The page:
Don’t fall for myth-leading information about tax refunds
Now that the April tax-filing deadline has come and gone, many taxpayers are eager to get details about their tax refunds. When it comes to refunds, there are several common myths going around social media.
Here are five of these common myths:
Myth 1: Getting a refund this year means there’s no need to adjust withholding for 2019
To help avoid an unexpected tax outcome next year, taxpayers should make changes now to prepare for next year. One way for a taxpayer to do this is to adjust their tax withholding with their employer. The IRS encourages people to do a Paycheck Checkup using the IRS Withholding Calculator to determine whether their employer is withholding the right amount. This is especially important for anyone who got an unexpected result from filing their tax return this year. This could have happened because the taxpayer’s employer withheld too much or too little tax from the employee’s paycheck in 2018.
Myth 2: Calling the IRS or a tax professional will provide a better refund date
Many people mistakenly think that talking to the IRS or calling their tax professional is the best way to find out when they will get their refund. In reality, the best way to check the status of a refund is online through the “Where’s My Refund?” tool at IRS.gov or with the IRS2Go mobile app. Taxpayers without Internet access can call the automated refund hotline at 800-829-1954. “Where’s My Refund?” has the same information available to IRS telephone assistors, so there is no need to call unless “Where’s My Refund?” says to do so.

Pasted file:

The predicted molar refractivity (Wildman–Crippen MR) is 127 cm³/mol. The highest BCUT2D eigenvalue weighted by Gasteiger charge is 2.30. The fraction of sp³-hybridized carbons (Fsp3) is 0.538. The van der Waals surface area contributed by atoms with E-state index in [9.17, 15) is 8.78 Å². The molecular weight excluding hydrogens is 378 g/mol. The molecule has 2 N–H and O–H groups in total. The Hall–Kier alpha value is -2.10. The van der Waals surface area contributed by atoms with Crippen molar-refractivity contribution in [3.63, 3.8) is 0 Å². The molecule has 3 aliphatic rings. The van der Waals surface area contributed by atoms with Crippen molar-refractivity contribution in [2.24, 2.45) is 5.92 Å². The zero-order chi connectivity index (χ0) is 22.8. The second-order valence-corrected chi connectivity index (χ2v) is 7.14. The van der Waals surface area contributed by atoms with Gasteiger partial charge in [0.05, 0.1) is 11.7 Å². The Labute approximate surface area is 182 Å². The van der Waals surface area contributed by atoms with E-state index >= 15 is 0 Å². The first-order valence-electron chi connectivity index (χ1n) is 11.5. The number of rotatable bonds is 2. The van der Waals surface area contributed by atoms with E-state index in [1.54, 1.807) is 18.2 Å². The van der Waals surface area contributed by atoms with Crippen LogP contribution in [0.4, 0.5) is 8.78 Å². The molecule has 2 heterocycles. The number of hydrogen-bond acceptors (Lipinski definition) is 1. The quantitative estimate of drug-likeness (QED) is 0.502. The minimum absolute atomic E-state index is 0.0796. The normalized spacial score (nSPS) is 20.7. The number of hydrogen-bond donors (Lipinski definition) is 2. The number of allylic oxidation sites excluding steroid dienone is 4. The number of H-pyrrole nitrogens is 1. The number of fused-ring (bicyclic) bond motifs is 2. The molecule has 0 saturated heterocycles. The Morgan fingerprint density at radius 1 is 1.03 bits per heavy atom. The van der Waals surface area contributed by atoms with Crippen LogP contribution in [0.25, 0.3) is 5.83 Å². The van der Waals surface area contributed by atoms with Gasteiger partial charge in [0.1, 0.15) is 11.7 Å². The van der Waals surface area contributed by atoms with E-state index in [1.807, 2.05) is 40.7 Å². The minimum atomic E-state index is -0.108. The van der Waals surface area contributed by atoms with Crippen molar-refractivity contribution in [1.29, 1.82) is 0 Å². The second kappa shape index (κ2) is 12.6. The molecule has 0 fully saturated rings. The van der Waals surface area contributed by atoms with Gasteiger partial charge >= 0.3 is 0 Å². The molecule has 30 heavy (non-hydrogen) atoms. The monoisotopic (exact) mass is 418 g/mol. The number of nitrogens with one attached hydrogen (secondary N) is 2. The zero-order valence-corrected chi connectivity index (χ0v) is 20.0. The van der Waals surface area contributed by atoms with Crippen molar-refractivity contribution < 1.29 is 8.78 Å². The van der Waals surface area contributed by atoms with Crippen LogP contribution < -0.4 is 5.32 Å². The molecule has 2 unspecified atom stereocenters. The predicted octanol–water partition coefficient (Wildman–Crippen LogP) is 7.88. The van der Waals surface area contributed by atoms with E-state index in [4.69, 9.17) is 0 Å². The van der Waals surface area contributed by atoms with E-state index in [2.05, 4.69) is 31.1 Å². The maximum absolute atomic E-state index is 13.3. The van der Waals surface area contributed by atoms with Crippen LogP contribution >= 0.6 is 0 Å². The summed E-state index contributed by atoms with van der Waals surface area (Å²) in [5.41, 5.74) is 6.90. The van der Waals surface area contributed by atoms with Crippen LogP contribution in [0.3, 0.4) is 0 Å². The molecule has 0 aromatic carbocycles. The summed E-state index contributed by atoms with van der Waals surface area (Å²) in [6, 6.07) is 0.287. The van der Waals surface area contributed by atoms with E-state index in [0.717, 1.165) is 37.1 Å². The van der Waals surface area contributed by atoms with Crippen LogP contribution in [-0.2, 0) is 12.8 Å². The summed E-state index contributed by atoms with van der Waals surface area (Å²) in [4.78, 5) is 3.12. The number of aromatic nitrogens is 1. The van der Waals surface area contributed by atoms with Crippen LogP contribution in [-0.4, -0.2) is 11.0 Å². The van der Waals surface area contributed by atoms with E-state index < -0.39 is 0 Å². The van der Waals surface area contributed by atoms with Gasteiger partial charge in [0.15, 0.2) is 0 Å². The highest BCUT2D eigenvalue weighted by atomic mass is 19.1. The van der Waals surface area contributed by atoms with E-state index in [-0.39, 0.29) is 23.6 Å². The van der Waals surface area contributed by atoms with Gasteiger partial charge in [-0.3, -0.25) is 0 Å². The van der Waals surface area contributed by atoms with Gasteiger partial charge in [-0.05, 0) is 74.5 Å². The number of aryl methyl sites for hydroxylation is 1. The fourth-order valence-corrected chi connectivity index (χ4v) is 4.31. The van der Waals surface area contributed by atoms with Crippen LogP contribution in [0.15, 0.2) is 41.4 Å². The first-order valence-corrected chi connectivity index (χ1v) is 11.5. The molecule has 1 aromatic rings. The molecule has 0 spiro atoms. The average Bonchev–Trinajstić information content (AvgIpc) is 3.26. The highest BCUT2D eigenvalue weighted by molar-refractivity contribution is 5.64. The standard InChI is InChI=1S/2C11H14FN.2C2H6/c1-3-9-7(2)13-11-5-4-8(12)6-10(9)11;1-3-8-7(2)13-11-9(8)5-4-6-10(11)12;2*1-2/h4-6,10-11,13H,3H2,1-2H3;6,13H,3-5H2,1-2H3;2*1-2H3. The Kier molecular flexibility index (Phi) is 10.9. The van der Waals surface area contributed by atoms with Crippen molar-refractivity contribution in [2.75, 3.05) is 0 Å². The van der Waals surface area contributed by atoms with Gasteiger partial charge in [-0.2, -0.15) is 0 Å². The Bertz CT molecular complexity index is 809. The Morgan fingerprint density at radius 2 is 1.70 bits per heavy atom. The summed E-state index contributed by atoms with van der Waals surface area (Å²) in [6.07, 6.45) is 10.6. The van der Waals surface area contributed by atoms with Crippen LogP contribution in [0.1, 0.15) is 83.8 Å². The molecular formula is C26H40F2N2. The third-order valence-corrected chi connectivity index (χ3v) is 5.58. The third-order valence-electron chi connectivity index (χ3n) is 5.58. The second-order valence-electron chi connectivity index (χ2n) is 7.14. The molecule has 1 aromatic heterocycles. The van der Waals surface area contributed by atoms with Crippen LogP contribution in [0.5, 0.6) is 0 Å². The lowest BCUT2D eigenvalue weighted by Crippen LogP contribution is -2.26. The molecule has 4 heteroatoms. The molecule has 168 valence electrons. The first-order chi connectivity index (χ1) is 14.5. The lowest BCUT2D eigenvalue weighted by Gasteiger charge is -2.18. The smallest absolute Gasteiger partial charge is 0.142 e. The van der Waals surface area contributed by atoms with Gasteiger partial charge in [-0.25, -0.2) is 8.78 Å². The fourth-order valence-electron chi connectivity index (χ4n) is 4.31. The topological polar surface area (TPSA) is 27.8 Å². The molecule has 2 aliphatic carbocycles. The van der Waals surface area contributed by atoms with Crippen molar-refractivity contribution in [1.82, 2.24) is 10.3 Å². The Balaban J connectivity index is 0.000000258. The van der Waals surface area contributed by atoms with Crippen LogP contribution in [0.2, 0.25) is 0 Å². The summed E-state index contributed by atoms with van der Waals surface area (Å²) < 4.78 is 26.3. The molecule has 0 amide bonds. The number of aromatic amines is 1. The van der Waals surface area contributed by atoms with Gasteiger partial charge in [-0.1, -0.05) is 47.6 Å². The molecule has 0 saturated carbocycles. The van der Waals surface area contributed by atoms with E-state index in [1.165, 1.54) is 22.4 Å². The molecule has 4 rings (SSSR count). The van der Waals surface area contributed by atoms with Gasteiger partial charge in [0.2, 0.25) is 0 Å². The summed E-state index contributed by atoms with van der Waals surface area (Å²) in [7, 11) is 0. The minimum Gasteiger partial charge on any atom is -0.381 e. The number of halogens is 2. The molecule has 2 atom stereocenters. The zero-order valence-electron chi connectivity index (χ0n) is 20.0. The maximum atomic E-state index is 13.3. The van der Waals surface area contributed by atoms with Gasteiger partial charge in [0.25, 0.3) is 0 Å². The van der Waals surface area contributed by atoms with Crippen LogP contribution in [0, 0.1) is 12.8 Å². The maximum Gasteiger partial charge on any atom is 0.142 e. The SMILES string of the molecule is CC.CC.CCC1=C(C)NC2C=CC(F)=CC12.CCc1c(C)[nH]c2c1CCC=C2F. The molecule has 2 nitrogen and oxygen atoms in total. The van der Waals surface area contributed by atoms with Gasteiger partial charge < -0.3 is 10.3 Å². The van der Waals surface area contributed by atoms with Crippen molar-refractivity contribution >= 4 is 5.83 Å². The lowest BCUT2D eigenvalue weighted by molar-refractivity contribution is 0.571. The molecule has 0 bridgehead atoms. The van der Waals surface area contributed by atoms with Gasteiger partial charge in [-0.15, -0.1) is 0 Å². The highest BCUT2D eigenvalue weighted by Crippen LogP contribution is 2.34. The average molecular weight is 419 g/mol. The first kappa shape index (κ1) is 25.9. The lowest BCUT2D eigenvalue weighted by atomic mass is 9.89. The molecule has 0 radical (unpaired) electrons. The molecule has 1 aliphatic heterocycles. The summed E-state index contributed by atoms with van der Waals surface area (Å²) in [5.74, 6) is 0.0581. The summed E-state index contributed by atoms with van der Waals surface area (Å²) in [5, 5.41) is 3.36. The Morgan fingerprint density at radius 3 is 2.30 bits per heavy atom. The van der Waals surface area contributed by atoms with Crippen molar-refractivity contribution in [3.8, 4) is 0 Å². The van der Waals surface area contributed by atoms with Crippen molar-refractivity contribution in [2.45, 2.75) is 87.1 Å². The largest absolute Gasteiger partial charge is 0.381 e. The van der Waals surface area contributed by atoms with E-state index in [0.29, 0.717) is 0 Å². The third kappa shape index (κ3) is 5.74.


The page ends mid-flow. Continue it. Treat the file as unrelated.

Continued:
Myth 3: Ordering a tax transcript is a ‘secret way’ to get a refund date
Doing so will not help taxpayers find out when they will get their refund. “Where’s My Refund?” tells the taxpayer their tax return has been received and if the IRS has approved or sent the refund.
Myth 4: ‘Where’s My Refund?’ must be wrong because there’s no deposit date yet
Updates to “Where’s My Refund?” on both IRS.gov and the IRS2Go mobile app are made once each day. These updates are usually made overnight. Even though the IRS issues most refunds in less than 21 days, it’s possible a refund may take longer. This means that in some cases, a taxpayer who filed later may receive their refund sooner than someone who filed earlier in the season. The IRS contacts a taxpayer by mail when it needs more information to process their tax return. Taxpayers should also remember to consider the time it takes for the banks to post the refund to the taxpayer’s account. Taxpayers waiting for a refund in the mail should plan for the time it takes a check to arrive.
Myth 5: ‘Where’s My Refund?’ must be wrong because a refund amount is less than expected
There are several factors that could cause a tax refund to be larger or smaller than expected. Situations that could decrease a refund include:
- The taxpayer made math errors or mistakes
- The taxpayer owes federal taxes for a prior year
- The taxpayer owes state taxes, child support, student loans or other delinquent federal nontax obligations
- The IRS holds a portion of the refund while it reviews an item claimed on the return
The IRS will mail the taxpayer a letter of explanation if these adjustments are made. Some taxpayers may also receive a letter from the Department of Treasury’s Bureau of the Fiscal Service if their refund was reduced to offset certain financial obligations.